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Safety, tolerability, pharmacokinetics, and activity of the novel long-acting antimalarial DSM265: a two-part first-in-human phase 1a/1b randomised study

Overview of attention for article published in Lancet Infectious Diseases, June 2017
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About this Attention Score

  • In the top 25% of all research outputs scored by Altmetric
  • High Attention Score compared to outputs of the same age (90th percentile)
  • Above-average Attention Score compared to outputs of the same age and source (64th percentile)

Mentioned by

2 news outlets
15 tweeters


44 Dimensions

Readers on

72 Mendeley
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Safety, tolerability, pharmacokinetics, and activity of the novel long-acting antimalarial DSM265: a two-part first-in-human phase 1a/1b randomised study
Published in
Lancet Infectious Diseases, June 2017
DOI 10.1016/s1473-3099(17)30171-8
Pubmed ID

James S McCarthy, Julie Lotharius, Thomas Rückle, Stephan Chalon, Margaret A Phillips, Suzanne Elliott, Silvana Sekuloski, Paul Griffin, Caroline L Ng, David A Fidock, Louise Marquart, Noelle S Williams, Nathalie Gobeau, Lidiya Bebrevska, Maria Rosario, Kennan Marsh, Jörg J Möhrle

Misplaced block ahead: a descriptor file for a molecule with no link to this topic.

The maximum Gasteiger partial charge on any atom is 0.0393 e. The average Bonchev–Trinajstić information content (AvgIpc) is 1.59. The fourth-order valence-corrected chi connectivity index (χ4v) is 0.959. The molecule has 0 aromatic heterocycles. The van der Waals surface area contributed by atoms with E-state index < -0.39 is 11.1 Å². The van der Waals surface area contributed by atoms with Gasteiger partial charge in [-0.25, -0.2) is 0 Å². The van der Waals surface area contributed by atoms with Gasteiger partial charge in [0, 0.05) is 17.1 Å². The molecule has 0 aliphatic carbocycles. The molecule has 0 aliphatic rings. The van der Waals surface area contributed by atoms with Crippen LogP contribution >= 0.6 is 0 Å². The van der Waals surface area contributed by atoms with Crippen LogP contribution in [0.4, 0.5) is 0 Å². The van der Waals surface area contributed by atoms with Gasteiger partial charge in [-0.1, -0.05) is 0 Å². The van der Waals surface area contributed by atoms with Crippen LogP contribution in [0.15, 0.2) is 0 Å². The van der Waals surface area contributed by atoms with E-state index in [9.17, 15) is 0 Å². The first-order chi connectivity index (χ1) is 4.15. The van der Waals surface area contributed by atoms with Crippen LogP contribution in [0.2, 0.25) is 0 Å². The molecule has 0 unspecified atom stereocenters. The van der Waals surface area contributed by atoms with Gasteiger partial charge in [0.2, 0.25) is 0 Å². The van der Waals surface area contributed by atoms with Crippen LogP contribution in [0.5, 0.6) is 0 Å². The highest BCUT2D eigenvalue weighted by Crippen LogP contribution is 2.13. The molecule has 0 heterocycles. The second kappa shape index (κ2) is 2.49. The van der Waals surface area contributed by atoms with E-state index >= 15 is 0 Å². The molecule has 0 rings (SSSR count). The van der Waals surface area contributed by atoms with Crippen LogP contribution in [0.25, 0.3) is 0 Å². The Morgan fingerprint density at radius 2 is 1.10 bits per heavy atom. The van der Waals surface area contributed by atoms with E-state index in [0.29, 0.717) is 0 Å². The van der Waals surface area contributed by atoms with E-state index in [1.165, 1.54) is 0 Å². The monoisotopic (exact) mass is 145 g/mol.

DSM265 is a novel antimalarial that inhibits plasmodial dihydroorotate dehydrogenase, an enzyme essential for pyrimidine biosynthesis. We investigated the safety, tolerability, and pharmacokinetics of DSM265, and tested its antimalarial activity. Healthy participants aged 18-55 years were enrolled in a two-part study: part 1, a single ascending dose (25-1200 mg), double-blind, randomised, placebo-controlled study, and part 2, an open-label, randomised, active-comparator controlled study, in which participants were inoculated with Plasmodium falciparum induced blood-stage malaria (IBSM) and treated with DSM265 (150 mg) or mefloquine (10 mg/kg). Primary endpoints were DSM265 safety, tolerability, and pharmacokinetics. Randomisation lists were created using a validated, automated system. Both parts were registered with the Australian New Zealand Clinical Trials Registry, number ACTRN12613000522718 (part 1) and number ACTRN12613000527763 (part 2). In part 1, 73 participants were enrolled between April 12, 2013, and July 14, 2015 (DSM265, n=55; placebo, n=18). In part 2, nine participants were enrolled between Sept 30 and Nov 25, 2013 (150 mg DSM265, n=7; 10 mg/kg mefloquine, n=2). In part 1, 117 adverse events were reported; no drug-related serious or severe events were reported. The most common drug-related adverse event was headache. The mean DSM265 peak plasma concentration (Cmax) ranged between 1310 ng/mL and 34 800 ng/mL and was reached in a median time (tmax) between 1·5 h and 4 h, with a mean elimination half-life between 86 h and 118 h. In part 2, the log10 parasite reduction ratio at 48 h in the DSM265 (150 mg) group was 1·55 (95% CI 1·42-1·67) and in the mefloquine (10 mg/kg) group was 2·34 (2·17-2·52), corresponding to a parasite clearance half-life of 9·4 h (8·7-10·2) and 6·2 h (5·7-6·7), respectively. The median minimum inhibitory concentration of DSM265 in blood was estimated as 1040 ng/mL (range 552-1500), resulting in a predicted single efficacious dose of 340 mg. Parasite clearance was significantly faster in participants who received mefloquine than in participants who received DSM265 (p<0·0001). The good safety profile, long elimination half-life, and antimalarial effect of DSM265 supports its development as a partner drug in a single-dose antimalarial combination treatment. Wellcome Trust, UK Department for International Development, Global Health Innovative Technology Fund, Bill & Melinda Gates Foundation.